Pope on climate crisis: Continue to work for radical change
Pope Francis received participants at a conference on the third anniversary of the encyclical Laudato si' in an audience in the Sala Clementina on Friday. In his remarks to the group, Pope Francis said, “Your presence here is a sign of your commitment to take concrete steps to save the planet and the life it sustains, inspired by the Encyclical’s assumption that ‘everything is connected.’” That principle, he said, “lies at the heart of an integral ecology.”
Pope Francis noted the “increasingly accurate assessments” of the scientific community concerning the environment. “There is a real danger that we will leave future generations only rubble, deserts, and refuse,” he said.”
But he expressed his hope that “concern for the state of our common home” would be translated into concrete actions to preserve the environment. In particular, he called on governments to honour their commitments to the 2015 Paris Agreement “in order to avoid the worst consequences of the climate crisis.” The COP24 Summit, he said, “could prove a milestone on the path set out” by the Agreement.
He also mentioned the upcoming Global Climate Action Summit, taking place in San Francisco in September, while urging the support of “citizens’ pressure groups” to provide support. In addition, he said, financial institutions also “have an important role to play, as part both of the problem and its solution.”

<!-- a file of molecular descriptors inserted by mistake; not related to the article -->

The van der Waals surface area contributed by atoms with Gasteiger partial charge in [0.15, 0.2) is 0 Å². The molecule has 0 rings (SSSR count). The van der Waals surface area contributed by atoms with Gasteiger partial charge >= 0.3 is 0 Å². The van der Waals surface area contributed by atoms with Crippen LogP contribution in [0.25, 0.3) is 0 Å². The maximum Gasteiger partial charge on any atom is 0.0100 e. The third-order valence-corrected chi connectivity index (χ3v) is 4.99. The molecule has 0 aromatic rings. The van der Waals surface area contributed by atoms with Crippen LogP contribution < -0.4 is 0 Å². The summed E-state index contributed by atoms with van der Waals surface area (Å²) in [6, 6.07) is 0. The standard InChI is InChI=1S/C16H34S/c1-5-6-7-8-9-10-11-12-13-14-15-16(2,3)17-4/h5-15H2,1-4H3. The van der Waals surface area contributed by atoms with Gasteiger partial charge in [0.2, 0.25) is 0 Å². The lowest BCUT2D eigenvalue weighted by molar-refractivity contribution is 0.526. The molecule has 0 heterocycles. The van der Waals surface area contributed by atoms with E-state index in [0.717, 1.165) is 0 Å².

“All of these actions,” Pope Francis said, “presuppose a transformation on a deeper level, namely a change of hearts and minds.” He reiterated Pope St John Paul’s calls for an “ecological conversion,” and emphasised the role of religions, and especially Christianity, in working to that end.
Finally, the Pope stressed the importance of making space for young people and indigenous peoples in efforts “to foster an integral ecology.” Young people are at the centre of the upcoming Synod of Bishops, set for October of this year; while the Synod of Bishops for the Pan-Amazon region will meet in 2019.
In his conclusion, Pope Francis acknowledged that “challenges are not lacking.” He expressed his gratitude for the efforts of participants “in the service of care for creation and a better future for our children and grandchildren.” Despite the presence of special interests which make those efforts seem “arduous,” Pope Francis encouraged them, saying, “Please continue to work for ‘the radical change which present circumstances require.’ For ‘injustice is not invincible.’”